Kurdo's words contain in microcosm the response of many Iraqi bloggers to Galloway's recent encounter with Iraqi blogger Salam Pax:
Dear Mr. Galloway,
I know that you are campaigning hard to win the hearts and minds of the British public, and I wish you good luck in failing. I and many other people from Iraq, just like the father of the Iraqi blogs, Salam Pax, will never forget the scenes in which you were sitting and joking with Saddam Hussein on the screens of the Iraqi television.
We were wondering what you were laughing about. Were the jokes of the dictator who filled the lands and the rivers with mass graves, who terminated birds and rivers, who did not differentiate between a killing baby and a soldier, were his jokes too funny? Or were you laughing at the Iraqi people for having a leader like Saddam Hussein?!
Galloway was recently publicly confronted at the launch of his party's manifesto by Salam Pax, whose pseudonym means 'peace peace'. Salam Pax asked Galloway why he supported immediate withdrawal of British troops from Iraq when polls show only one fifth of Iraqi citizens support such a move. Galloway was dismissive of the blogger, contending that the opinions of the Iraqis were irrelevant to British policy in Iraq.
Kurdo also said in his open letter;
The people of Iraq regardless of our ethnic and sectarian differences are happy about the removal of Saddam Hussein and are working hard to bring back peace and stability to our new baby democracy.
I know that many people in the world can not understand this and your harsh comment to Salam Pax that your country's troops have nothing to do with Saddam Hussein's removal and should not have intervened, are only adding more salt to our deep wounds.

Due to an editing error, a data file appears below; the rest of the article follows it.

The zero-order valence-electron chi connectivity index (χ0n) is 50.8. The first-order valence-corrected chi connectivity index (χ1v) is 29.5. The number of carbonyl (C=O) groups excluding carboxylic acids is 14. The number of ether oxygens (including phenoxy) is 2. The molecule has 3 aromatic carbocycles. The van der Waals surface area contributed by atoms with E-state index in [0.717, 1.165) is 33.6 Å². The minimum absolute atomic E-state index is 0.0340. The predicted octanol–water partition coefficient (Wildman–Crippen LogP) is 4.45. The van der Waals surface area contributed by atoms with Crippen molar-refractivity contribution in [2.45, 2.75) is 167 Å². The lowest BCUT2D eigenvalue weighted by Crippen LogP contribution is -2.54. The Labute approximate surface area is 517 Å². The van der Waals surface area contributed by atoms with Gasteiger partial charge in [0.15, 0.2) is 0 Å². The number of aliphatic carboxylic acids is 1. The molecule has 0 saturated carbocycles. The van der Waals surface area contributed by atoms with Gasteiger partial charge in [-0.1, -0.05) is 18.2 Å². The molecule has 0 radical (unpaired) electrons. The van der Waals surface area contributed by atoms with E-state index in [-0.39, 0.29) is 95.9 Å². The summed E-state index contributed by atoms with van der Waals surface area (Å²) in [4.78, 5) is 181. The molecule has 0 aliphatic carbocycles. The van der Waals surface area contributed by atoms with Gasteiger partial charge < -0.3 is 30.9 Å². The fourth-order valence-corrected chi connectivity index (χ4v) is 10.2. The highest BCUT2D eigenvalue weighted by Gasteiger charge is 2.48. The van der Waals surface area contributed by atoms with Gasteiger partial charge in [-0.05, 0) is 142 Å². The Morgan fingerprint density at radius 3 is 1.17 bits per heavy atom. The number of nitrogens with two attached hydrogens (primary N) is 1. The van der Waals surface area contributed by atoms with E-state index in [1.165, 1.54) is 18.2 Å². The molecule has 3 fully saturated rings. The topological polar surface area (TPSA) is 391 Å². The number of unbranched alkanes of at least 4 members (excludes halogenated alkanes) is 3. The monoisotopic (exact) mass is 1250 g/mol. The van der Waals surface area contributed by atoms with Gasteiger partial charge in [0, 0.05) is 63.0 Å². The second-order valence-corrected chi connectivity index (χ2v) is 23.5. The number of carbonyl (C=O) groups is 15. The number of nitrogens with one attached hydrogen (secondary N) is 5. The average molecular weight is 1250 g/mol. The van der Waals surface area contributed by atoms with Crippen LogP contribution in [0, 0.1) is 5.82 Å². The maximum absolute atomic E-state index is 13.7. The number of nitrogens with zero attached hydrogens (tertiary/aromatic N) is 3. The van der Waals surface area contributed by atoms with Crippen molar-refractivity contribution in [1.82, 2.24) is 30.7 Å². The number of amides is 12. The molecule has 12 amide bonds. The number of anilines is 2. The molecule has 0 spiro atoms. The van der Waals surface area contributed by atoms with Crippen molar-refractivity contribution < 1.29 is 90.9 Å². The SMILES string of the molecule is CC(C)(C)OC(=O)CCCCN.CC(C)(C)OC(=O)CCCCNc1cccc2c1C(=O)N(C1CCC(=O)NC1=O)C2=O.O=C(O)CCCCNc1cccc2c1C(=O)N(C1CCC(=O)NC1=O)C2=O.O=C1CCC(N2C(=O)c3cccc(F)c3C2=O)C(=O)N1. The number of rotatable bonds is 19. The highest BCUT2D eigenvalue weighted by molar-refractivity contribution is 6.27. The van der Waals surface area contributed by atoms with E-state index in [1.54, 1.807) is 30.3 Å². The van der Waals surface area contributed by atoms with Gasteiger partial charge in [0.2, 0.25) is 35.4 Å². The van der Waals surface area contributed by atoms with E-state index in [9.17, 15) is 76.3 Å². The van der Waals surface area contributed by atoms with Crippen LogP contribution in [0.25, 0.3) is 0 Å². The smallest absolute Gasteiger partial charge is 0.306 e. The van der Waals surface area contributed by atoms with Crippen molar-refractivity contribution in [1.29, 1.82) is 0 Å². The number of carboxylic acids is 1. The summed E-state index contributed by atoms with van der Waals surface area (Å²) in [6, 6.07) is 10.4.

I know you now will regard me as a Kurdish collaborator and accuse me, just like you accuse any freedom-loving and Saddam-hating person of Iraq of "selling your country".
We are not related to anyone in power in Iraq. We are just ordinary people loving freedom and democracy and want to live free just like anyone else in the world. We do not appreciate you stealing our cause and using it to steal the hearts and minds of the British public for your own benefits.
. . .
We are thankful for the forces of United States and United Kingdom and the rest of the world for getting rid of a dictator like Saddam Hussein. Many of us died and didn't live to see their long dream of a world-without Saddam, but those who are living today in that dream-come-true world, are not appreciating your works.
Kurdo's weblog also has words for British voters who may be influenced by the Iraq war in casting their vote:
I find it very disturbing if the British public judged Tony Blair over his decision to get rid of Saddam Hussein. It will be a humiliating defeat for freedom and democracy if the British people, the prime founders of democracy, think that if Saddam Hussein was still in power in Baghdad, Iraqis would have been better off.
The decision to topple Saddam Hussein was the most courageous and beneficial decision a British Prime Minister could have ever taken for the sake of the freedom of the Iraqi people.
. . .
If you are voting against Tony Blair for the sake of the Iraqi people, then don't please, because the majority of Iraqis don't appreciate that.
When we see the anti-war protests around the world we think "Where were these people when we were entering our mass-graves alive, when our babies were being gassed, when our villages were being destroyed. Why you didn't protest against Saddam Hussein for our sake ?"
Kurdo's message to British voters can be found here: